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Open Rail Monitor Mount?

Discussion in 'General Talk' started by Phaaze, Dec 23, 2016.

  1. Phaaze

    Phaaze New
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    I currently have 3x 24" computer monitors on 3x Sanus SR213 full-motion articulating arms that stretch outwards about 12" mounted to 3 consecutive studs. I've recently rearranged my furniture and now the ideal placements for those arms don't fall on studs and I figured I might as well upgrade how they're mounted to prevent having to remount them in the future...

    That said, I'd like to build a 4' linear motion rail that I can mount them to. I am known more as a web developer than one who's crafty with my hands. The last time I was in a workshop was middle school doing basic stuff with band-saws and such, so please bare with me...

    The Sanus SR213s have 2 vertical mounting points that are 5" apart so what I was thinking is building 2x double-v rails, mounting one above the other, then having 2 upper and 2 lower wheels for each monitor on each rail (a total of 8 wheels per monitor) attached by some sort of plate or bracket that the wheels and the SR213 arm can mount too.

    Does something like this sound do-able? Practical? Economical? This is for a hobby, not a business, so I don't have a large budget to work with. Any suggestions to improve the idea and/or decrease the overall cost?
     
  2. Rick 2.0

    Rick 2.0 OpenBuilds Team
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    While I applaud your desire to use a V-slot based system, once you've priced 24 wheels, 6 plates, 2 lengths of rail plus a number of assorted screws, washers, spacers, and brackets you'll find yourself considerably ahead just to head down to the local home center and pick up a sufficient length of stain grade oak 1x8, a can of polyurethane stain and a handful of screws long enough to solidly anchor it to the studs. Attach the mounts to the board prior to attaching the board to the wall.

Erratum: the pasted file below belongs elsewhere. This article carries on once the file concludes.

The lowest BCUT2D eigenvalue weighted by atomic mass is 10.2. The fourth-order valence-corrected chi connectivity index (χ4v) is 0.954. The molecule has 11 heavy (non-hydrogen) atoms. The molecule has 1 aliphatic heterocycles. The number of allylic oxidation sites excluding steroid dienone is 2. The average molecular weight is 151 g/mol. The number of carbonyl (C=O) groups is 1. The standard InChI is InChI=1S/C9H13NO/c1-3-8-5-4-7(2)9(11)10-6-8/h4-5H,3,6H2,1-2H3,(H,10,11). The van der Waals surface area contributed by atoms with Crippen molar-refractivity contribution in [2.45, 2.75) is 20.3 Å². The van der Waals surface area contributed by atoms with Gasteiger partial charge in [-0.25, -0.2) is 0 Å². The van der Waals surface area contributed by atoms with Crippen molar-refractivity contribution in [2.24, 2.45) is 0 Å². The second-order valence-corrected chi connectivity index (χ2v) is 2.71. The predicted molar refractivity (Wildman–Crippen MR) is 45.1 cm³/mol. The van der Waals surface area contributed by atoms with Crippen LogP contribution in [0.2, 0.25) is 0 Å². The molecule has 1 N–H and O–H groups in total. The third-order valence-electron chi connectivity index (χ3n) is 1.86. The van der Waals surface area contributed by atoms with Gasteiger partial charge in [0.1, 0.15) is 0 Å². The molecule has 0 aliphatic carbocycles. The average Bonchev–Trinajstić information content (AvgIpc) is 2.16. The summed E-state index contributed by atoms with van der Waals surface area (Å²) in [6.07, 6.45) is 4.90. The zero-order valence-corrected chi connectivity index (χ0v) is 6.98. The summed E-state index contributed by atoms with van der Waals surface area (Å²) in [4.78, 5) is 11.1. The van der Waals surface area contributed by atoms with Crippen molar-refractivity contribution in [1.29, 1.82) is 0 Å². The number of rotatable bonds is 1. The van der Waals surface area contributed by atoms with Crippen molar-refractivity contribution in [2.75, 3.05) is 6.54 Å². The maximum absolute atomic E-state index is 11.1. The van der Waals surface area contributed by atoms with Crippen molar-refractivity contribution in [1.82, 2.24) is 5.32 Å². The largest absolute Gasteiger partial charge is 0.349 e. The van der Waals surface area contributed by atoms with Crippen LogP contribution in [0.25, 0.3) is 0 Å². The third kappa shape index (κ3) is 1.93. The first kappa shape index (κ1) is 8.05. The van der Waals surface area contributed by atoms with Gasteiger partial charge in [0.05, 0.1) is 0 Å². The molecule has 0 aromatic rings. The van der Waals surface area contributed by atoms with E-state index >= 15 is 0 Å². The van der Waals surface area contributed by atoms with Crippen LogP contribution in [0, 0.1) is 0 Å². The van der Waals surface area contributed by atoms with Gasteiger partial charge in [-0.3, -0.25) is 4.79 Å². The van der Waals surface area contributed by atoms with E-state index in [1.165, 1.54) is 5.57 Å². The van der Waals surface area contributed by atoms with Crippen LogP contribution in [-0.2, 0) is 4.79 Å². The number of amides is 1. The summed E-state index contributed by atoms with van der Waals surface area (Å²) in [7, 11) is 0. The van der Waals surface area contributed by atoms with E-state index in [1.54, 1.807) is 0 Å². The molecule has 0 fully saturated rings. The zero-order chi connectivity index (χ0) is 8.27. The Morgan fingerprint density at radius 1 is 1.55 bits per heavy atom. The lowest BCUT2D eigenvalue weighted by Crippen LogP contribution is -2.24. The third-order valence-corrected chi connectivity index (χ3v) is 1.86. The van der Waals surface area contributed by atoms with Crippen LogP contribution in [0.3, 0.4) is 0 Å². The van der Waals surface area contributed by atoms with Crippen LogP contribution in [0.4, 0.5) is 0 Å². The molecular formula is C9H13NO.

3. Phaaze

    Phaaze New
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    True, but then they're rather stationary... yea, they're on articulating arms, but that doesn't really give them much room to move when working with 3 because they don't line up properly if you don't move their mounting points.

    Curious though, why would you attach the mounts to the board prior to attaching the board to the wall? Wouldn't that make it more difficult to attach to the wall with nuts on the back side? Why wouldn't you just drill through the board and into the wall, since the board is secured to the studs it'd still reinforce the wall at the monitor's mounting point, wouldn't it?

    Also, would a piece of flat metal not work the same and provide a smaller profile than a 1" piece of wood?
     
  4. Rick 2.0

    Rick 2.0 OpenBuilds Team
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    Sorry, I was presuming that you would be recessing the nuts into the backside of the board. Drilling them after mounting the board just does more damage to the wall.
    The weight of the monitor out at the end of the arm creates substantial outward pull at the top of the mount bracket and this outward pull will be flexing outward whatever you have mounted across the wall. And the thinner it is, the more it will flex, causing the monitor to dip at the front. Sure, metal is stiffer than wood and a thinner section is possible but I probably wouldn't go with less than 1/4" thickness in steel or 5/16" in aluminum.


    But if you're truly wanting to do this with the proper techno/contemporary look it deserves, V-slot actually is an ideal solution. Just give up on the idea of using wheels. Sure they're adjustable but then you'll find it difficult to get the monitor to stay put once you get it adjusted. You'll also find it extremely difficult to get the holes for the wheels drilled with the proper level of precision to be able to pull this off.